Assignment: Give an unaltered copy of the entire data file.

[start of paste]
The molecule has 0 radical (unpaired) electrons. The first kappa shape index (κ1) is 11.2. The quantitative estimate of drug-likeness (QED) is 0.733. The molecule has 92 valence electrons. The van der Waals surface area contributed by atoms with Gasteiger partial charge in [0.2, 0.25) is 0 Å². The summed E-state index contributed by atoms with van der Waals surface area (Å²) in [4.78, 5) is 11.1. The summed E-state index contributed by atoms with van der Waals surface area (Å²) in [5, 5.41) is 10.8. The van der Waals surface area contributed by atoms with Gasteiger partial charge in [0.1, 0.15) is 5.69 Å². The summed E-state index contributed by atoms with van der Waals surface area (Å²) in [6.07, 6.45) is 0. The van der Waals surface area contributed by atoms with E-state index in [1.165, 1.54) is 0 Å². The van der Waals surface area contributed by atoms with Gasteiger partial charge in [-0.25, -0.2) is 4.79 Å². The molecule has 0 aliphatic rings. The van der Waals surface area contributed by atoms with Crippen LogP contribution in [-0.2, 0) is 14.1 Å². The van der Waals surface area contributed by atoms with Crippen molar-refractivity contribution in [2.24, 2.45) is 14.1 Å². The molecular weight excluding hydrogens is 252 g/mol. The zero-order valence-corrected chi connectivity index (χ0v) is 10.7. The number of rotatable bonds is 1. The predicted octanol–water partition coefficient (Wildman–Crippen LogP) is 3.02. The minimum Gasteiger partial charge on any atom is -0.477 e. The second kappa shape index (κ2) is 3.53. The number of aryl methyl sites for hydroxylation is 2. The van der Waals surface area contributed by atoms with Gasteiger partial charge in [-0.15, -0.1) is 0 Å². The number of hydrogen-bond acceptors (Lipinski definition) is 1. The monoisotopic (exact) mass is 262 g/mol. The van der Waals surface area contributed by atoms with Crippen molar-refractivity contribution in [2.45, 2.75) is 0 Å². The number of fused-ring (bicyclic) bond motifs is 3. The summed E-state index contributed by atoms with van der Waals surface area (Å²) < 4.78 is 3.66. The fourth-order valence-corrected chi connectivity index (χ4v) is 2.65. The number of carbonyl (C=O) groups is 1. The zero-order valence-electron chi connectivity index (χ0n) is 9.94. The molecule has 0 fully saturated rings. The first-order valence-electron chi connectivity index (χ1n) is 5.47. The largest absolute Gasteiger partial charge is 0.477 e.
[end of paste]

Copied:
The molecule has 0 radical (unpaired) electrons. The first kappa shape index (κ1) is 11.2. The quantitative estimate of drug-likeness (QED) is 0.733. The molecule has 92 valence electrons. The van der Waals surface area contributed by atoms with Gasteiger partial charge in [0.2, 0.25) is 0 Å². The summed E-state index contributed by atoms with van der Waals surface area (Å²) in [4.78, 5) is 11.1. The summed E-state index contributed by atoms with van der Waals surface area (Å²) in [5, 5.41) is 10.8. The van der Waals surface area contributed by atoms with Gasteiger partial charge in [0.1, 0.15) is 5.69 Å². The summed E-state index contributed by atoms with van der Waals surface area (Å²) in [6.07, 6.45) is 0. The van der Waals surface area contributed by atoms with E-state index in [1.165, 1.54) is 0 Å². The van der Waals surface area contributed by atoms with Gasteiger partial charge in [-0.25, -0.2) is 4.79 Å². The molecule has 0 aliphatic rings. The van der Waals surface area contributed by atoms with Crippen LogP contribution in [-0.2, 0) is 14.1 Å². The van der Waals surface area contributed by atoms with Crippen molar-refractivity contribution in [2.24, 2.45) is 14.1 Å². The molecular weight excluding hydrogens is 252 g/mol. The zero-order valence-corrected chi connectivity index (χ0v) is 10.7. The number of rotatable bonds is 1. The predicted octanol–water partition coefficient (Wildman–Crippen LogP) is 3.02. The minimum Gasteiger partial charge on any atom is -0.477 e. The second kappa shape index (κ2) is 3.53. The number of aryl methyl sites for hydroxylation is 2. The van der Waals surface area contributed by atoms with Gasteiger partial charge in [-0.15, -0.1) is 0 Å². The number of hydrogen-bond acceptors (Lipinski definition) is 1. The monoisotopic (exact) mass is 262 g/mol. The van der Waals surface area contributed by atoms with Crippen molar-refractivity contribution in [2.45, 2.75) is 0 Å². The number of fused-ring (bicyclic) bond motifs is 3. The summed E-state index contributed by atoms with van der Waals surface area (Å²) < 4.78 is 3.66. The fourth-order valence-corrected chi connectivity index (χ4v) is 2.65. The number of carbonyl (C=O) groups is 1. The zero-order valence-electron chi connectivity index (χ0n) is 9.94. The molecule has 0 fully saturated rings. The first-order valence-electron chi connectivity index (χ1n) is 5.47. The largest absolute Gasteiger partial charge is 0.477 e.